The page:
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Violence in Revolutionary China: 1949-1963

Zhou, Xun (2020) 'Violence in Revolutionary China: 1949-1963.' In: Edwards, Louise and Penn, Nigel and Winter, Jay, (eds.) The Cambridge World History of Violence Volume 4 AD 1800-AD 2000. Cambridge Histories, vol.4 . Cambridge University Press. ISBN 9781316606148

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This chapter shows that terror and violence were integral part of the Great Leap Forward in Mao’s China. From the outset of the collectivisation in 1958, terror and violence was used to whip those unwilling individuals into joining collectives. Mao conceived of the People’s Commune as an environment without legal safeguards, which operated strictly as a military organization, meaning that violence could be practiced with impunity. Terror and repression were used against a much wider population, and the level of violence intensified. For many, the practice of violence became a habit that needed no intellectual rationale. Endless ‘struggle’ meetings also provided opportunities for venting personal revenge and for other selfish pursuits. Grass-roots cadres used their positions of power to extract as much benefit for themselves, while punishing anyone they disliked or with whom they disagreed. To survive, peasants fought against peasants in the People’s Commune, and in some cases even family members fought one another. In the pursuit of Mao’s utopia, unleashed by totalitarianism, between 2 to 3 million people were tortured to death or were killed deliberately during the Great Leap Forward between 1958 and 1961.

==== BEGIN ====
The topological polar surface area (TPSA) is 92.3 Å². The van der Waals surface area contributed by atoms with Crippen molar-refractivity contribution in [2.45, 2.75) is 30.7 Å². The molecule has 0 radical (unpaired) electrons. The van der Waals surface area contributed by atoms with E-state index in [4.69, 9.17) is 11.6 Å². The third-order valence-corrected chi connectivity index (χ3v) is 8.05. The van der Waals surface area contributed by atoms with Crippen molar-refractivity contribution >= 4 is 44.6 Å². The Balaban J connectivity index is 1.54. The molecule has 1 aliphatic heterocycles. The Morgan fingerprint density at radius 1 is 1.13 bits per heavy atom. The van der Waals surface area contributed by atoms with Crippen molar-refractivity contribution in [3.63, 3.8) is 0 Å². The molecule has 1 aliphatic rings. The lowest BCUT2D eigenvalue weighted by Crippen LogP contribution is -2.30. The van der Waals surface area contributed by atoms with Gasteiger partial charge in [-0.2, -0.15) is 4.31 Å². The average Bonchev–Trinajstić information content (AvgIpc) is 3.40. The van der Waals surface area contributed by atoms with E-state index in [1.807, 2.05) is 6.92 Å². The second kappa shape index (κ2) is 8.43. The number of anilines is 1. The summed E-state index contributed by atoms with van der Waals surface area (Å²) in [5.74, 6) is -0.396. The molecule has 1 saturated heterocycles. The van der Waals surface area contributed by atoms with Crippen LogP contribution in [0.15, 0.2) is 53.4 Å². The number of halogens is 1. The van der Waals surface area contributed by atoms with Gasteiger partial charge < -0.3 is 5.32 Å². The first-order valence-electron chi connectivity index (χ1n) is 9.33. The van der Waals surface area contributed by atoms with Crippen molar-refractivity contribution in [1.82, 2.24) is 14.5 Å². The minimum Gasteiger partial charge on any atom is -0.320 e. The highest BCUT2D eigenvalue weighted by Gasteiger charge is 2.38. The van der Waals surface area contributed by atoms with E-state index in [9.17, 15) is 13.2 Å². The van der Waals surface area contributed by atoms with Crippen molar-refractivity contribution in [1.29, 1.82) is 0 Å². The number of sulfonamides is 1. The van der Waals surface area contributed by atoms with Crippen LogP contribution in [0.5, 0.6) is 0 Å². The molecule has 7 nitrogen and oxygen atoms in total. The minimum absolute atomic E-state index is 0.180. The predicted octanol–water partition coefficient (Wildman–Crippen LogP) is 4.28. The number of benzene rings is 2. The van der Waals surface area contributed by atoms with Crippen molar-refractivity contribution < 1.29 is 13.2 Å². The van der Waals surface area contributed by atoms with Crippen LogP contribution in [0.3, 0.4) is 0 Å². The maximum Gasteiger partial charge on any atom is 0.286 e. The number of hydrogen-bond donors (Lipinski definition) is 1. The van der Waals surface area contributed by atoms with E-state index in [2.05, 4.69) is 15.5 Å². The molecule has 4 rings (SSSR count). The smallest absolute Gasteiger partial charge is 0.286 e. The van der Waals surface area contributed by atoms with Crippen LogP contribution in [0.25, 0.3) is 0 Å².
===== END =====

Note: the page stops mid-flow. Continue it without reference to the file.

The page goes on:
Item Type: Book Section
Subjects: D History General and Old World > D History (General) > D839 Post-war History, 1945 on
D History General and Old World > DS Asia
Divisions: Faculty of Humanities > History, Department of
Depositing User: Jim Jamieson
Date Deposited: 18 May 2017 09:07
Last Modified: 01 Oct 2020 01:00

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